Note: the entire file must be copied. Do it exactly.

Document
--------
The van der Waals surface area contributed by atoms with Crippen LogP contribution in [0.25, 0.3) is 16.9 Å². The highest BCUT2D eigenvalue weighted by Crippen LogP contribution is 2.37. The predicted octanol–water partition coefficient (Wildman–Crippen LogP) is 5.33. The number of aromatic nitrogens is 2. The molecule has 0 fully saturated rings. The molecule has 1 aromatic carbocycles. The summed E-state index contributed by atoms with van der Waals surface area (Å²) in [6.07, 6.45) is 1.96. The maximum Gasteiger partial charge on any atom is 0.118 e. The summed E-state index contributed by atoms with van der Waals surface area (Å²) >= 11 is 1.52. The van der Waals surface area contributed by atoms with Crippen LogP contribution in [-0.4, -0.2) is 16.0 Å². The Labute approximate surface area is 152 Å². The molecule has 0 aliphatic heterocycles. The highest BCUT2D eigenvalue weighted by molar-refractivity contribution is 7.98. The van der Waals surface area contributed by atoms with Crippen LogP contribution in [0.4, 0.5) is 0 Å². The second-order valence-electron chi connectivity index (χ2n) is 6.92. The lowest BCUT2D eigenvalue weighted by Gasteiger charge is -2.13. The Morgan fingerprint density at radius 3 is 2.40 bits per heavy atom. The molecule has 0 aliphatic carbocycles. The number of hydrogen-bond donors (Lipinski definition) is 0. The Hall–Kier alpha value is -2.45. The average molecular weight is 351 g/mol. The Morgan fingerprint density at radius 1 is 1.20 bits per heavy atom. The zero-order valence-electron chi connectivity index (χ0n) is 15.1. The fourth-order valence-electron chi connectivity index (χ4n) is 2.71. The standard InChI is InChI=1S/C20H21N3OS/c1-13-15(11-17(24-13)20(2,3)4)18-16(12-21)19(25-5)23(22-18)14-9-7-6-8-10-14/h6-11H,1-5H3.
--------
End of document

The van der Waals surface area contributed by atoms with Crippen LogP contribution in [0.25, 0.3) is 16.9 Å². The highest BCUT2D eigenvalue weighted by Crippen LogP contribution is 2.37. The predicted octanol–water partition coefficient (Wildman–Crippen LogP) is 5.33. The number of aromatic nitrogens is 2. The molecule has 0 fully saturated rings. The molecule has 1 aromatic carbocycles. The summed E-state index contributed by atoms with van der Waals surface area (Å²) in [6.07, 6.45) is 1.96. The maximum Gasteiger partial charge on any atom is 0.118 e. The summed E-state index contributed by atoms with van der Waals surface area (Å²) >= 11 is 1.52. The van der Waals surface area contributed by atoms with Crippen LogP contribution in [-0.4, -0.2) is 16.0 Å². The Labute approximate surface area is 152 Å². The molecule has 0 aliphatic heterocycles. The highest BCUT2D eigenvalue weighted by molar-refractivity contribution is 7.98. The van der Waals surface area contributed by atoms with Crippen LogP contribution in [0.4, 0.5) is 0 Å². The second-order valence-electron chi connectivity index (χ2n) is 6.92. The lowest BCUT2D eigenvalue weighted by Gasteiger charge is -2.13. The Morgan fingerprint density at radius 3 is 2.40 bits per heavy atom. The molecule has 0 aliphatic carbocycles. The number of hydrogen-bond donors (Lipinski definition) is 0. The Hall–Kier alpha value is -2.45. The average molecular weight is 351 g/mol. The Morgan fingerprint density at radius 1 is 1.20 bits per heavy atom. The zero-order valence-electron chi connectivity index (χ0n) is 15.1. The fourth-order valence-electron chi connectivity index (χ4n) is 2.71. The standard InChI is InChI=1S/C20H21N3OS/c1-13-15(11-17(24-13)20(2,3)4)18-16(12-21)19(25-5)23(22-18)14-9-7-6-8-10-14/h6-11H,1-5H3.